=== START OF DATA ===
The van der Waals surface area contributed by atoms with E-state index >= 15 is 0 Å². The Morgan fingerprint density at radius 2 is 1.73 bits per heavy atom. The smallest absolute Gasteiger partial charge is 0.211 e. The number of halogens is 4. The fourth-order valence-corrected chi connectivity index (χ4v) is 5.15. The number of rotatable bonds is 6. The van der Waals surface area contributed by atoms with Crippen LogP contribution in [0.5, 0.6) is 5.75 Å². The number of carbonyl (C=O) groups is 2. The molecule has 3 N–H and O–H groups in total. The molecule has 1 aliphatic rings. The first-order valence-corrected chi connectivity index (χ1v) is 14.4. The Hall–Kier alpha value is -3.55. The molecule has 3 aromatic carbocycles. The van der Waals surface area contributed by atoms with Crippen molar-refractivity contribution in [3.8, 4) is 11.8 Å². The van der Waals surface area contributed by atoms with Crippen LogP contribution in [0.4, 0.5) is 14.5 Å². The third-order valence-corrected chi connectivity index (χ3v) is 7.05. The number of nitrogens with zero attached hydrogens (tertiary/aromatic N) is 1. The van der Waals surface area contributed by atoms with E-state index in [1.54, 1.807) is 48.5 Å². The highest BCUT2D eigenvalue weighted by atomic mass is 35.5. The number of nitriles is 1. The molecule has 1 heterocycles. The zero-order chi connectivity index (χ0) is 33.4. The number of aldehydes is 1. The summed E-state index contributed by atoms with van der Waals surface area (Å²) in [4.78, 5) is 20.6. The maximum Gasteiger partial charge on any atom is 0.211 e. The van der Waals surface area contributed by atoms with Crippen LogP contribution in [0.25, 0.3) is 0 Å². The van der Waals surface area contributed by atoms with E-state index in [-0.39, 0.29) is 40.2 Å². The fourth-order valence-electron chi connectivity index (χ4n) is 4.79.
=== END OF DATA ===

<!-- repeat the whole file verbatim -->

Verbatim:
The van der Waals surface area contributed by atoms with E-state index >= 15 is 0 Å². The Morgan fingerprint density at radius 2 is 1.73 bits per heavy atom. The smallest absolute Gasteiger partial charge is 0.211 e. The number of halogens is 4. The fourth-order valence-corrected chi connectivity index (χ4v) is 5.15. The number of rotatable bonds is 6. The van der Waals surface area contributed by atoms with Crippen LogP contribution in [0.5, 0.6) is 5.75 Å². The number of carbonyl (C=O) groups is 2. The molecule has 3 N–H and O–H groups in total. The molecule has 1 aliphatic rings. The first-order valence-corrected chi connectivity index (χ1v) is 14.4. The Hall–Kier alpha value is -3.55. The molecule has 3 aromatic carbocycles. The van der Waals surface area contributed by atoms with Crippen molar-refractivity contribution in [3.8, 4) is 11.8 Å². The van der Waals surface area contributed by atoms with Crippen LogP contribution in [0.4, 0.5) is 14.5 Å². The third-order valence-corrected chi connectivity index (χ3v) is 7.05. The number of nitrogens with zero attached hydrogens (tertiary/aromatic N) is 1. The van der Waals surface area contributed by atoms with E-state index in [1.54, 1.807) is 48.5 Å². The highest BCUT2D eigenvalue weighted by atomic mass is 35.5. The number of nitriles is 1. The molecule has 1 heterocycles. The zero-order chi connectivity index (χ0) is 33.4. The number of aldehydes is 1. The summed E-state index contributed by atoms with van der Waals surface area (Å²) in [4.78, 5) is 20.6. The maximum Gasteiger partial charge on any atom is 0.211 e. The van der Waals surface area contributed by atoms with Crippen LogP contribution in [0.25, 0.3) is 0 Å². The van der Waals surface area contributed by atoms with E-state index in [-0.39, 0.29) is 40.2 Å². The fourth-order valence-electron chi connectivity index (χ4n) is 4.79.